Since the implementation of the 2010 Patient Protection and Affordable Care Act, also known as Obamacare, U.S. citizens have been trying to decipher what happens next.
Ann Beck, associate professor of political science, spoke to a group of students and community members about the act last week. Beck, who moderated the event, explained what impact the act has on Kentucky.
“Currently in Kentucky, there are over 600,000 people who lack health insurance of any kind,” Beck said. “This law will hopefully reduce that number by at least half. Kentucky always ranks at the bottom of the health indicators.”
Most students who are on their parents’ coverage are protected until they reach the age of 26.
While many of those without health care in Kentucky do not include Murray State students, there is always an exception.
Sophomore Rikki Crayton is no longer on her parents’ coverage and lost her Medi-Care coverage after her move to Kentucky.
Beck explained the Medicaid coverage applies to most uninsured students like Clayton, who make less than $15,856, are single, not claimed on parent’s taxes, and are not covered under employers. Medicaid insurance has no monthly premium and no deductible.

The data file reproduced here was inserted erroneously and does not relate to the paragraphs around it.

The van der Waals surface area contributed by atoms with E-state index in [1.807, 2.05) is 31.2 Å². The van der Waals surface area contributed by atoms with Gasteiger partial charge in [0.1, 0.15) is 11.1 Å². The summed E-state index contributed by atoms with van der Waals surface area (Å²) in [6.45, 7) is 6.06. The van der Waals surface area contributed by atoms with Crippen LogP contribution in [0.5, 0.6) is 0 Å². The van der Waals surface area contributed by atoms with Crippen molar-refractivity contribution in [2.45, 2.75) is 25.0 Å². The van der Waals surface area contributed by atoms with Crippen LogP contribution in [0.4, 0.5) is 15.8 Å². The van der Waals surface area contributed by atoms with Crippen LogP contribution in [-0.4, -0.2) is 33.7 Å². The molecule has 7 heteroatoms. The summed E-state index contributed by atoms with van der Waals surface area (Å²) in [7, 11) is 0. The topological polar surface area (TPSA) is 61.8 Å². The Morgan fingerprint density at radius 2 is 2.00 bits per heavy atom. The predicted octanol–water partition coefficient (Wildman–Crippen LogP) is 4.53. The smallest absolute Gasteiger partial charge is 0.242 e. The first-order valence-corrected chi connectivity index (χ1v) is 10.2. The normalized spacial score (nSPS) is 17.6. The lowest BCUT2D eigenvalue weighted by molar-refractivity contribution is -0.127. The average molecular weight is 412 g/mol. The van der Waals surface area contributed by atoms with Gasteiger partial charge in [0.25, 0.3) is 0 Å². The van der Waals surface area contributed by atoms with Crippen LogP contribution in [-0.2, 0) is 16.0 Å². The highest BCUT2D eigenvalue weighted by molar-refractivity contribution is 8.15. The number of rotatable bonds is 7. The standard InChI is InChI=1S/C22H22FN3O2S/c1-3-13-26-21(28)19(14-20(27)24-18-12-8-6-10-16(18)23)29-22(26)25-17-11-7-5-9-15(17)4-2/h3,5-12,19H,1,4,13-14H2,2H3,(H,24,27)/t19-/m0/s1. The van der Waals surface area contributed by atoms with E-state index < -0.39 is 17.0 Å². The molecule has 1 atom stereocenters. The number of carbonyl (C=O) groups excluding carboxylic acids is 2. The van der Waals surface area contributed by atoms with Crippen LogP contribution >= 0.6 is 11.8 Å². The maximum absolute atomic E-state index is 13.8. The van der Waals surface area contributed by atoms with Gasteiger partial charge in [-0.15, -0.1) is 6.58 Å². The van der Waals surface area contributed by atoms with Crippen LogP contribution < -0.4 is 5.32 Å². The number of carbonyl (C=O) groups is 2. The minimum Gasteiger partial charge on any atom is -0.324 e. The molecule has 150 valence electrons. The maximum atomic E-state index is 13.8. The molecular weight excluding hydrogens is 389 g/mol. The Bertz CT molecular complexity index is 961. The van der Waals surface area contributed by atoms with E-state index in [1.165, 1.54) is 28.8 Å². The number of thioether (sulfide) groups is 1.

Beck said the intention of the act was to make health care affordable to the average person and to provide the same basic benefits to all people, whether the insurance providers were public or private.
Many students are not impacted by the law because they are already covered through their parents’ insurance.
Junior Becca Schimmel said that she does not know much about the law because she is already insured, however, she said she thinks it could be a good thing.
“I know many people are mad about the fines,” Schimmel said. “But I think in the long run it could really help a lot of people get health insurance and make it affordable for them.”
Schimmel is one of many students who do not know the details of the Affordable Care Act, but believes that more students should know about the act.
“Obamacare is the reason that the government has been shut down since they can’t decide on a budget,” Schimmel said. “This is a big deal and students should know what is happening with our government even if they aren’t directly affected by it.”